Pneumatosis Intestinalis (PI) is a rare radiological finding and is defined as the presence of extra- luminal gas within the intestinal wall. PI can be distinguished in a benign form and a life-threatening form, burdened with high mortality. The correct management of PI must always take into account patient's history, his clinical context, laboratory test results and radiological findings, in order to administrate a proper therapy and avoid unnecessary surgical intervention. The pathogenesis of primary PI is still unknown and several theories have been proposed. Here, we report the case of a man with a previous severe traumatic brain injury who developed a transitory PI secondary to the enteral nutrition through a tube feeding, conservatively treated and underwent a radiological follow- up. Our report strengthens the relationship with enteral tube feeding and PI suggesting that any disaccharide used as pharmacological excipient or sweetener in the formulations for enteral tube feeding can potentially promote PI development, especially if administered in large quantities and in particular predisposing conditions. For this reason, the correct management of PI must always take into account patient's history, his clinical context, laboratory test results and radiological findings, in order to achieve a clear comprehension of its aetiology and administrate a proper therapy, avoiding unnecessary and potentially harmful surgery.

Conservative treatment and radiological follow-up in a case of pneumatosis intestinalis associated with enteral tube feeding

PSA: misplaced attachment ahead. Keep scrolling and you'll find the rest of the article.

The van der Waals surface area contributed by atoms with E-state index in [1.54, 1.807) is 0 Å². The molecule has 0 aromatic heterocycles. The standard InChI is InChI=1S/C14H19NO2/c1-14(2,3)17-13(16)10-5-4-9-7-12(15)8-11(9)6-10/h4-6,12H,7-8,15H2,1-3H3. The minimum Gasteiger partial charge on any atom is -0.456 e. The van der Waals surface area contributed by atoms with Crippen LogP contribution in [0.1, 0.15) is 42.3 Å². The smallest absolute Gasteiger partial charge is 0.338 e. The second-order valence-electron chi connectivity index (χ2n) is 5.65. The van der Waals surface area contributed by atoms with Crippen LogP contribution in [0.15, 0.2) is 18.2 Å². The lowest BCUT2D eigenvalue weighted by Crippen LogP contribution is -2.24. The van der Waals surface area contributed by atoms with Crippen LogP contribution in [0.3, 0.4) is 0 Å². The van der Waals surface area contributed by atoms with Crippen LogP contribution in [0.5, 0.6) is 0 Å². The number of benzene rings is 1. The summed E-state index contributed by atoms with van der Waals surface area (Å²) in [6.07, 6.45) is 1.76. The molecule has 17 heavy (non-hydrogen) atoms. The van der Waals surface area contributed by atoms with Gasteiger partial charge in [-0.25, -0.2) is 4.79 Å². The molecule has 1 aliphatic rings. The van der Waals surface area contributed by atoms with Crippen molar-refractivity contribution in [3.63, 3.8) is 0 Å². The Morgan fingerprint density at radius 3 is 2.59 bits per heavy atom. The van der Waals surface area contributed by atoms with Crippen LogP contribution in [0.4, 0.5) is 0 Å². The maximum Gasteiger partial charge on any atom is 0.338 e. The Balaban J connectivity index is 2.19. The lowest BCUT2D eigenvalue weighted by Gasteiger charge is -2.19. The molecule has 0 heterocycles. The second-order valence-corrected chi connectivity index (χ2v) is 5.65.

Brandi, Nicolò
Primo
;
Parmeggiani, Anna
Secondo
;
Brocchi, Stefano;Balacchi, Caterina;Golfieri, Rita
Ultimo
2021

Abstract

Pneumatosis Intestinalis (PI) is a rare radiological finding and is defined as the presence of extra- luminal gas within the intestinal wall. PI can be distinguished in a benign form and a life-threatening form, burdened with high mortality. The correct management of PI must always take into account patient's history, his clinical context, laboratory test results and radiological findings, in order to administrate a proper therapy and avoid unnecessary surgical intervention. The pathogenesis of primary PI is still unknown and several theories have been proposed. Here, we report the case of a man with a previous severe traumatic brain injury who developed a transitory PI secondary to the enteral nutrition through a tube feeding, conservatively treated and underwent a radiological follow- up. Our report strengthens the relationship with enteral tube feeding and PI suggesting that any disaccharide used as pharmacological excipient or sweetener in the formulations for enteral tube feeding can potentially promote PI development, especially if administered in large quantities and in particular predisposing conditions. For this reason, the correct management of PI must always take into account patient's history, his clinical context, laboratory test results and radiological findings, in order to achieve a clear comprehension of its aetiology and administrate a proper therapy, avoiding unnecessary and potentially harmful surgery.
Brandi, Nicolò; Parmeggiani, Anna; Brocchi, Stefano; Balacchi, Caterina; Gaudiano, Caterina; Golfieri, Rita
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Utilizza questo identificativo per citare o creare un link a questo documento: http://hdl.handle.net/11585/800239
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